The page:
By Kathryn Watson | Watchdog.org, Virginia Bureau
ALEXANDRIA, Va. — Perhaps the strongest argument made by advocates of Medicaid expansion — and the one Gov. Terry McAuliffe made on the campaign trail — is that it will bring Virginia tax dollars back to Virginia.
GREAT DEAL: Virginia receives $2.35 from the feds per capita in spending for every $1 it sends to Washington, D.C.
But expansion or not, Virginia already is taking far more dough from Washington’s proverbial cookie jar than it’s contributing.
In 2010, Virginia received $1.68 for every dollar it sent to Washington in federal taxes, or $2.35 in federal spending for every tax dollar paid per capita, according to a 2012 analysis by the left-leaning publication Mother Jones.
In that year, Virginia was second only to Alaska in terms of how much the federal government spent per capita, according to the U.S. Census Bureau — $17,000 for every man, woman and child.
Economists at George Mason University’s Mercatus Center have argued this federal spending is why Virginia weathered the Great Recession well — not necessarily because of state leadership’s stellar job creation skills, as former Gov. Bob McDonnell might have Virginians believe.
That dough was flowing Virginia’s way even before the Great Recession.
In 2005, Virginia received $1.51 in federal spending for every dollar it paid in taxes, according to data from the D.C.-based think tank, the Tax Foundation. The Economist reported that, from 1990 to 2009, the federal government spent $1.44 trillion in Virginia, but collected just $850 billion in taxes. That’s more than a $590 billion gap, if you don’t feel like crunching the numbers.
If the federal government decides to scale back its spending, experts say it will hit Virginia’s economy hard, especially in the jobs arena. Roughly 30 percent of jobs in Virginia are public-sector jobs or jobs funded by federal contracts, giving the Old Dominion the second-lowest percentage of private sector-jobs in the nation. Only New Mexico has a lower percentage of private-sector jobs, according to Mercatus Center data.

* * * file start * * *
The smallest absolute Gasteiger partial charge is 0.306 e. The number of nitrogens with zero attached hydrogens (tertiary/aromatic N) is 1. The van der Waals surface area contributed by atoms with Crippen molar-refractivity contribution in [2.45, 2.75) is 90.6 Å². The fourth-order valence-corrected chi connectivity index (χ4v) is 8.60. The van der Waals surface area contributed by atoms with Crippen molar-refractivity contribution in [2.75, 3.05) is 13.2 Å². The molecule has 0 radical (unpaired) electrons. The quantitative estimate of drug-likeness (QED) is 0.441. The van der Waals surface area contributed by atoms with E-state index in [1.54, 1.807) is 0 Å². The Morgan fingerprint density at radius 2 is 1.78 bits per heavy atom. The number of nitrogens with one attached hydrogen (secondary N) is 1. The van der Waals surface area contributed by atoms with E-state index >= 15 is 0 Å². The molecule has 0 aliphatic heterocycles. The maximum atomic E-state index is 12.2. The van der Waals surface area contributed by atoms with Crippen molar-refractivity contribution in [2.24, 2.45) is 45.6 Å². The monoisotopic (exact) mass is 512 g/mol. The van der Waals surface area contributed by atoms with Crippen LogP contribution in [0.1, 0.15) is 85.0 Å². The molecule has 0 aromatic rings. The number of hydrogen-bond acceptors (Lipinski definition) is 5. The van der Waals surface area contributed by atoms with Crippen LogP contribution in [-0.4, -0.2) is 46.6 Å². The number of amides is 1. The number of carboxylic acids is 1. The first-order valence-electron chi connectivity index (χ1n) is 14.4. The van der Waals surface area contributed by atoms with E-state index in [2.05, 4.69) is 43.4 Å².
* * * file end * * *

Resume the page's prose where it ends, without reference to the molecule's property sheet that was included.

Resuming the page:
“If (federal) government spending starts to slow at some point, (Virginia) will have a bigger issue with replacing jobs that might be lost from federal contracting,” Keith Hall, an economist with the Mercatus Center, told Watchdog.org in December.
Opponents of Medicaid expansion, which would cover 400,000 more state residents, say there’s no such thing as a free lunch. Even if the feds keep their promise to pay the bulk of the Medicaid bill, the tab will add to the ever-burgeoning federal debt of $17 trillion. And eventually, Virginians will feel the fallout.
“The national debt is nearly $17 trillion,” said Delegate Steve Landes, vice-chairman of Virginia’s Medicaid Innovation and Reform Commission, in a letter to fellow Republicans. “Eventually, the federal government is going to have to address its spending problems. When it does, Virginia taxpayers will almost certainly get stuck with the bill for Medicaid expansion.”
— Kathryn Watson is an investigative reporter for Watchdog.org’s Virginia Bureau, and can be reached at email@example.com.
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